Despite its girth, weight, and price, Canon’s original 24-70mm f/2.8L is a highly-regarded general-purposes lens. When the followup Mark II version was announced back in February, the higher-price tag, similar specs, and lack of IS had many photographers scratching their heads. Then the reviews started coming out.
Reviews had glowing things to say about the Mark II, calling it “the best performing Canon full-frame-compatible general purpose zoom lens available” and saying that it’s “way better than the lens it replaces.”
To quantify just how much sharper the Mark II version is over its predecessor, Roger Cicala over at LensRentals decided to pit 70 copies of the Mark II against 125 copies of the Mark I in Imatest tests. The chart above is what resulted (as you can probably guess, the upper right is “better”).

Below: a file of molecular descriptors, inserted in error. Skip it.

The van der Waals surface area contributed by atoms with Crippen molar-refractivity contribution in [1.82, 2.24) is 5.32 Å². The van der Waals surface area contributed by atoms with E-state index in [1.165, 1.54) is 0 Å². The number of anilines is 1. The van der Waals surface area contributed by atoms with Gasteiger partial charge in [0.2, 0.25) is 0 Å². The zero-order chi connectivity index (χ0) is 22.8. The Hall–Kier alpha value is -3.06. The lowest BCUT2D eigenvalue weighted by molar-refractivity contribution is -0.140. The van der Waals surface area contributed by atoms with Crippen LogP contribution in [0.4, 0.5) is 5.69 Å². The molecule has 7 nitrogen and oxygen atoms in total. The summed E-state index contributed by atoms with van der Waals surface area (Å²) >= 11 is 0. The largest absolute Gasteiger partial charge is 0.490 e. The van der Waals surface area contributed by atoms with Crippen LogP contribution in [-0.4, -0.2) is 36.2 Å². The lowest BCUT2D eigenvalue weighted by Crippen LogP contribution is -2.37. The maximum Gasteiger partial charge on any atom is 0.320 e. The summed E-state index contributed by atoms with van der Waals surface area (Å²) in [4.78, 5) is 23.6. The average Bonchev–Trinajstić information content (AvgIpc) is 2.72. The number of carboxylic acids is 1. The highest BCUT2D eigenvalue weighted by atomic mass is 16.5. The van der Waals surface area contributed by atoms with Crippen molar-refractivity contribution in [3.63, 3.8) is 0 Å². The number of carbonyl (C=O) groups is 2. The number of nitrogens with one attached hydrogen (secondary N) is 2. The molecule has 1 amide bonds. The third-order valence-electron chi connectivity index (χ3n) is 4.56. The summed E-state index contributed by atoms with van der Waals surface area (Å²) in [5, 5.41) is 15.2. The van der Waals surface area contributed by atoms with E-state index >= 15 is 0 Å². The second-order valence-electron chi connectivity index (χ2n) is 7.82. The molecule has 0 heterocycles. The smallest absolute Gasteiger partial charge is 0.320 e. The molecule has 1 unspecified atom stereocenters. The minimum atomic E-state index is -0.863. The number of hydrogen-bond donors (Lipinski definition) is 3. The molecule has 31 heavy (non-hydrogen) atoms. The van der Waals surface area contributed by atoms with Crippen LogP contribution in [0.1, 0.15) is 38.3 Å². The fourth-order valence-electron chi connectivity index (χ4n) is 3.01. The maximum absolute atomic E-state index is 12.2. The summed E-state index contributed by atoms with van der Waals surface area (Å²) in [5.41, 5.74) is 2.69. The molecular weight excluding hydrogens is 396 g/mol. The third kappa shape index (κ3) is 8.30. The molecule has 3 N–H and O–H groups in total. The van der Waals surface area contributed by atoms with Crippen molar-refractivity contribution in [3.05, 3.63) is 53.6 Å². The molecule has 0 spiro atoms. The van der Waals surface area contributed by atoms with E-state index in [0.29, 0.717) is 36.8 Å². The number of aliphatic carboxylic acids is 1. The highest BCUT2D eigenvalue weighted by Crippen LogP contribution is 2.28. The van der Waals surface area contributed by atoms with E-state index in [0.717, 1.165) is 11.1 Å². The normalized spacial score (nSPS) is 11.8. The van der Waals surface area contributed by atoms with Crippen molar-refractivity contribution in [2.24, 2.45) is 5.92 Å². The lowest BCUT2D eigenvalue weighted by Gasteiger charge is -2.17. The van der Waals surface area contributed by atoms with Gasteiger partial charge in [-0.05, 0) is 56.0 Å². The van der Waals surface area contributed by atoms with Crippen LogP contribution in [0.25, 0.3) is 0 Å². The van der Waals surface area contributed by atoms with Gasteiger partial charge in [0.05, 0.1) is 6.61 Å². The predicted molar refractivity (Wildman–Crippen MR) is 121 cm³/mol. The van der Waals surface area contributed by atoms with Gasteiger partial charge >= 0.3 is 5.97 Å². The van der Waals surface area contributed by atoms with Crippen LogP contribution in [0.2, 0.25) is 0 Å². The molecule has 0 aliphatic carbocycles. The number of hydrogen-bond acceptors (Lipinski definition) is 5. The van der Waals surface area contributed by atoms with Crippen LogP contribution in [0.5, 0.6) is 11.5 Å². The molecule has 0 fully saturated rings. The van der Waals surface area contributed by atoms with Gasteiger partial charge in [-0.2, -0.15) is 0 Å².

Here’s Cicala’s conclusion after seeing the results,
A look at the graph shows a couple of things. Overall, the range of variation of the Mk II lens is about the same as the Mk I version [...] You can also see that three of the tested Mk II lenses seem to be out-of-sorts. The bottom line is that 3 lenses out of the 70 copies were not up to expectations. That is a bit higher than the 2% unacceptable rate we usually see ‘out of the box’.
One other thing demonstrates the difficulty we have with one of the less-than-expected copies; they’re still better than the best of the 24-70 Mk I versions. They just aren’t as much better as they should be.
So basically, the Mark II lenses with the worst sharpness were still sharper than the sharpest Mark I lenses. That’s crazy.
Canon 24-70 Mk II Variation [LensRentals]
P.S. These tests also show a tricky thing about lens reviews: the fact that copy-to-copy variation can lead to different reviewers concluding different things about the image quality of lenses. It’d be nice if every reviewer had 70 of the same lens on hand to test, but sadly camera companies don’t send out review units by the truckload.